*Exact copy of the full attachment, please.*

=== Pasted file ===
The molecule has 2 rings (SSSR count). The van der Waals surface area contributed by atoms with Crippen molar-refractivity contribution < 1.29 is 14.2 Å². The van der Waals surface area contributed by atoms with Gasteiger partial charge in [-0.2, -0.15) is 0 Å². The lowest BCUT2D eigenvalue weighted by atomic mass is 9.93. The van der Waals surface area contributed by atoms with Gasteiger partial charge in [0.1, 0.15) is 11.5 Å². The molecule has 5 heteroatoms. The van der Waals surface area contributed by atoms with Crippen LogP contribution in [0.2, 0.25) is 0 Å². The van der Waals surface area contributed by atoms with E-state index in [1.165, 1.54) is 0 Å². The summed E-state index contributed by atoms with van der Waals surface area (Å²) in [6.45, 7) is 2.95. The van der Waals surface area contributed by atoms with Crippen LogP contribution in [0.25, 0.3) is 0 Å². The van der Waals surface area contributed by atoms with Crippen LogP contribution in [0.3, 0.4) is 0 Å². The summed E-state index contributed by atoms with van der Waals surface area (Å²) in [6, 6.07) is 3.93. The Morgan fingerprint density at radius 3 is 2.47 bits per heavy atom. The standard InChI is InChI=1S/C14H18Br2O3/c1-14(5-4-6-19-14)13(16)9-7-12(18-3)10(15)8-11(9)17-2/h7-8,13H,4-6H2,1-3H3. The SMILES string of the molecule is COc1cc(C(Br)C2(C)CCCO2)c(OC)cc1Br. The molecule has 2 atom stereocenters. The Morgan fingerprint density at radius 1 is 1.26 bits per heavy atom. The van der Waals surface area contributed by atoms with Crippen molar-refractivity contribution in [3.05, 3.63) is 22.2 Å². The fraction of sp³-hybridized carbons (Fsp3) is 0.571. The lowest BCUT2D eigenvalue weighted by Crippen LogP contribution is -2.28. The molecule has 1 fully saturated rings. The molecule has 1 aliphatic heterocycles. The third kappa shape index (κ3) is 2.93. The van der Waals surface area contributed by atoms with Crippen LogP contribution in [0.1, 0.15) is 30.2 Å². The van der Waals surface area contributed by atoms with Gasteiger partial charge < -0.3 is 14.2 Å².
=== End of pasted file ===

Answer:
The molecule has 2 rings (SSSR count). The van der Waals surface area contributed by atoms with Crippen molar-refractivity contribution < 1.29 is 14.2 Å². The van der Waals surface area contributed by atoms with Gasteiger partial charge in [-0.2, -0.15) is 0 Å². The lowest BCUT2D eigenvalue weighted by atomic mass is 9.93. The van der Waals surface area contributed by atoms with Gasteiger partial charge in [0.1, 0.15) is 11.5 Å². The molecule has 5 heteroatoms. The van der Waals surface area contributed by atoms with Crippen LogP contribution in [0.2, 0.25) is 0 Å². The van der Waals surface area contributed by atoms with E-state index in [1.165, 1.54) is 0 Å². The summed E-state index contributed by atoms with van der Waals surface area (Å²) in [6.45, 7) is 2.95. The van der Waals surface area contributed by atoms with Crippen LogP contribution in [0.25, 0.3) is 0 Å². The van der Waals surface area contributed by atoms with Crippen LogP contribution in [0.3, 0.4) is 0 Å². The summed E-state index contributed by atoms with van der Waals surface area (Å²) in [6, 6.07) is 3.93. The Morgan fingerprint density at radius 3 is 2.47 bits per heavy atom. The standard InChI is InChI=1S/C14H18Br2O3/c1-14(5-4-6-19-14)13(16)9-7-12(18-3)10(15)8-11(9)17-2/h7-8,13H,4-6H2,1-3H3. The SMILES string of the molecule is COc1cc(C(Br)C2(C)CCCO2)c(OC)cc1Br. The molecule has 2 atom stereocenters. The Morgan fingerprint density at radius 1 is 1.26 bits per heavy atom. The van der Waals surface area contributed by atoms with Crippen molar-refractivity contribution in [3.05, 3.63) is 22.2 Å². The fraction of sp³-hybridized carbons (Fsp3) is 0.571. The lowest BCUT2D eigenvalue weighted by Crippen LogP contribution is -2.28. The molecule has 1 fully saturated rings. The molecule has 1 aliphatic heterocycles. The third kappa shape index (κ3) is 2.93. The van der Waals surface area contributed by atoms with Crippen LogP contribution in [0.1, 0.15) is 30.2 Å². The van der Waals surface area contributed by atoms with Gasteiger partial charge < -0.3 is 14.2 Å².